Assisting and Treating Women Suffering from Alcoholism

From a historical standpoint, women have generally drunk less alcohol than men. However, there has been a worrying convergence in recent years, with some women beginning to outpace men in their alcohol consumption. Consequently, alcoholism is now a greater risk among women than it has ever been before.

Women Process Alcohol Slower

Medical professionals recommend that women consume 25-33% less alcohol than men. The simple reason is that the average female cannot process alcohol as effectively as the average male. There are three key factors to consider:

  • Women generally weigh less than men and have less tissue with which to absorb alcohol.
  • A higher ratio of fat in women means that they are less effective at diluting alcohol.
  • Alcohol is metabolized slower by women because they have lower levels of alcohol dehydrogenase (DHD) in their livers.

Health Risks of Female Alcoholism

The Million Women Study undertaken by Cancer Research UK has revealed a number of invaluable conclusions about the female health risks of persisting with heavy drinking habits over a long-term period. Women in the study were assessed in their consumption of low to moderate alcohol quantities.

Overall, the core finding was that cancer risks increased by 6% for every extra daily drink of alcohol. That equated to the diagnosis of 15 extra cancers in an average group of 1,000 women. Breast cancer is the most concerning of alcohol-related cancers, with all women increasing their risk by 12% per daily drink, and that’s without taking smoking into consideration.

Cirrhosis is another important concern for women who drink heavily. However, the Million Women Study was keen to point out that women who also smoke are at a much greater risk than those who do one or the other. Therefore, the combination of alcohol and smoking should definitely be avoided among women.

Additional Health Risks of Concern

The National Institute on Alcohol Abuse and Alcoholism (NIH) is another vital voice in raising the awareness for women suffering from their drinking, and for their families. In the past, the NIH has pointed out that women can encounter major risks when drinking at lower levels than men. Women have less water in their bodies than men, giving them a higher alcohol concentration when they drink.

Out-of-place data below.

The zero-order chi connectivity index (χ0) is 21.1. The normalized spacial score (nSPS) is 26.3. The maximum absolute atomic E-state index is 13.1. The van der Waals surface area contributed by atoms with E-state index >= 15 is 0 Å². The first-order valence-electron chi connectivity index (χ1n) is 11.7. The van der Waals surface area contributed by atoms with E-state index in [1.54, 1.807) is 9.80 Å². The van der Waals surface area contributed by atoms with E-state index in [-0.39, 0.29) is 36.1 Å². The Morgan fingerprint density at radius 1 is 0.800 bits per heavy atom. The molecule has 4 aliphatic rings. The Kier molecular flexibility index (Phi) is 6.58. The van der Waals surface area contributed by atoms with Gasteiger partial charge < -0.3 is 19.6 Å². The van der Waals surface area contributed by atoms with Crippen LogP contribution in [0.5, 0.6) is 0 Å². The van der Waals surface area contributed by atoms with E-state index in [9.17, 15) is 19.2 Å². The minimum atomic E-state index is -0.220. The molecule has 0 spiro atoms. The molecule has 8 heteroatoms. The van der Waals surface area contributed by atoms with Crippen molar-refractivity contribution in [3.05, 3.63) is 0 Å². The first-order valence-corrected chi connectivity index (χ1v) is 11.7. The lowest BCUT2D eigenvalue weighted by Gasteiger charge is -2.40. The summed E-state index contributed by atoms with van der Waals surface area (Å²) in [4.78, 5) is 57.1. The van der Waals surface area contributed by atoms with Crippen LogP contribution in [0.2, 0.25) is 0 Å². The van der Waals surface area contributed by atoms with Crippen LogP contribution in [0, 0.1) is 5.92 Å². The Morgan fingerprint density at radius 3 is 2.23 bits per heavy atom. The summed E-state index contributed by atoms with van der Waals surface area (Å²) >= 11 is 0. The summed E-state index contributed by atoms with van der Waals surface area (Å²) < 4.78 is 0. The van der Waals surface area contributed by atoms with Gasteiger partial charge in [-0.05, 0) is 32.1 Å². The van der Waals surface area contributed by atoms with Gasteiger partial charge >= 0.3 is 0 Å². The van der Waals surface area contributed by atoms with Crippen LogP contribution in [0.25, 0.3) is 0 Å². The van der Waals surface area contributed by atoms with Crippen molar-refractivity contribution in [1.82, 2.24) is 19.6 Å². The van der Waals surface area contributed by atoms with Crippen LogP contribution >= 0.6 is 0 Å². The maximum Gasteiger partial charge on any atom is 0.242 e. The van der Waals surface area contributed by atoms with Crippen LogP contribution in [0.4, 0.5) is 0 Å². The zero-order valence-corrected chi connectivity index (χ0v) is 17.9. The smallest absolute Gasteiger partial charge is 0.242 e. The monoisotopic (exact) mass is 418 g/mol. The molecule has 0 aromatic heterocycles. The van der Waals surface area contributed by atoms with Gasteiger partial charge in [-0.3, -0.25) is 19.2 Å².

In addition to breast cancer and cirrhosis, women who drink heavily are at great risk of alcohol-induced heart disease than men who also drink heavily. Fertility is another concern among women, with alcohol making it tougher for them to become pregnant. And when pregnant, drinking can lead to facial deformations and brain damage for unborn children.

Helping Women with Alcoholism

Although not an ultra famous name in Hollywood, Elizabeth Peña attained relative fame for her roles in Rush Hour and on Modern Family, a TV show on which she was still working. Back in October 2014, it was shocking for some to learn that Peña had died of liver cirrhosis after what was described to be a “brief battle”. The medical diagnosis explained that the cirrhosis-related death was due to alcohol consumption.

The sad truth about Elizabeth Peña is that few people close to her saw it coming. To be honest, few people manage to see or perhaps acknowledge the signs of alcoholism in women, but that has to change. This is not a disease exclusively reserved for men, which is why we all need to do more to look after the women in our lives.

Women’s alcohol rehab contains just a few clear steps when attending a treatment center that puts the needs of its patients first. Ten-step programs have more complexities to them, which mean that the success rate of overcoming alcohol addiction is dramatically lower than with dedicated treatment centers.

To provide clarity, we will quickly run through the treatment center approach to women’s alcohol rehab:

  • Detoxification – Trained professionals oversee the withdrawal of alcohol from the body.
  • Counseling – Individual counseling sessions to understand the mental factors driving addiction.
  • Group sessions – Counseling sessions in a group environment with other addicts to share experiences.
  • Outpatient care – Long-term support after leaving the facility to ensure long-term sobriety is maintained.
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